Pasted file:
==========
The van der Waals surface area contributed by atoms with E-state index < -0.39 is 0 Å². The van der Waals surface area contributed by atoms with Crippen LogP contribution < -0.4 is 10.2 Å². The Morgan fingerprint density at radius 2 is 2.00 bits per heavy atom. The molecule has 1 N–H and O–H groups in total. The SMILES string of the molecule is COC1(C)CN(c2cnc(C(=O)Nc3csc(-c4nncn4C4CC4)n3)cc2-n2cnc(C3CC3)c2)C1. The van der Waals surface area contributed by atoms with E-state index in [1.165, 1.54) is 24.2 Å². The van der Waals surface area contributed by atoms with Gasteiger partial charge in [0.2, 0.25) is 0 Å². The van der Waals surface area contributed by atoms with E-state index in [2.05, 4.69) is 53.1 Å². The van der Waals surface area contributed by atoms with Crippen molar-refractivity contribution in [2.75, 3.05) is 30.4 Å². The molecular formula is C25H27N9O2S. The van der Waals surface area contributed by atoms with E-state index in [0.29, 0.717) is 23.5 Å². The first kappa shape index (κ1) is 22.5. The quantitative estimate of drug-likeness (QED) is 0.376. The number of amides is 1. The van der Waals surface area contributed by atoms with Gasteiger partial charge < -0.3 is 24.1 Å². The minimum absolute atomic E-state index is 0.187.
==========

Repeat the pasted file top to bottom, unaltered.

The van der Waals surface area contributed by atoms with E-state index < -0.39 is 0 Å². The van der Waals surface area contributed by atoms with Crippen LogP contribution < -0.4 is 10.2 Å². The Morgan fingerprint density at radius 2 is 2.00 bits per heavy atom. The molecule has 1 N–H and O–H groups in total. The SMILES string of the molecule is COC1(C)CN(c2cnc(C(=O)Nc3csc(-c4nncn4C4CC4)n3)cc2-n2cnc(C3CC3)c2)C1. The van der Waals surface area contributed by atoms with E-state index in [1.165, 1.54) is 24.2 Å². The van der Waals surface area contributed by atoms with Gasteiger partial charge in [0.2, 0.25) is 0 Å². The van der Waals surface area contributed by atoms with E-state index in [2.05, 4.69) is 53.1 Å². The van der Waals surface area contributed by atoms with Crippen molar-refractivity contribution in [2.75, 3.05) is 30.4 Å². The molecular formula is C25H27N9O2S. The van der Waals surface area contributed by atoms with E-state index in [0.29, 0.717) is 23.5 Å². The first kappa shape index (κ1) is 22.5. The quantitative estimate of drug-likeness (QED) is 0.376. The number of amides is 1. The van der Waals surface area contributed by atoms with Gasteiger partial charge < -0.3 is 24.1 Å². The minimum absolute atomic E-state index is 0.187.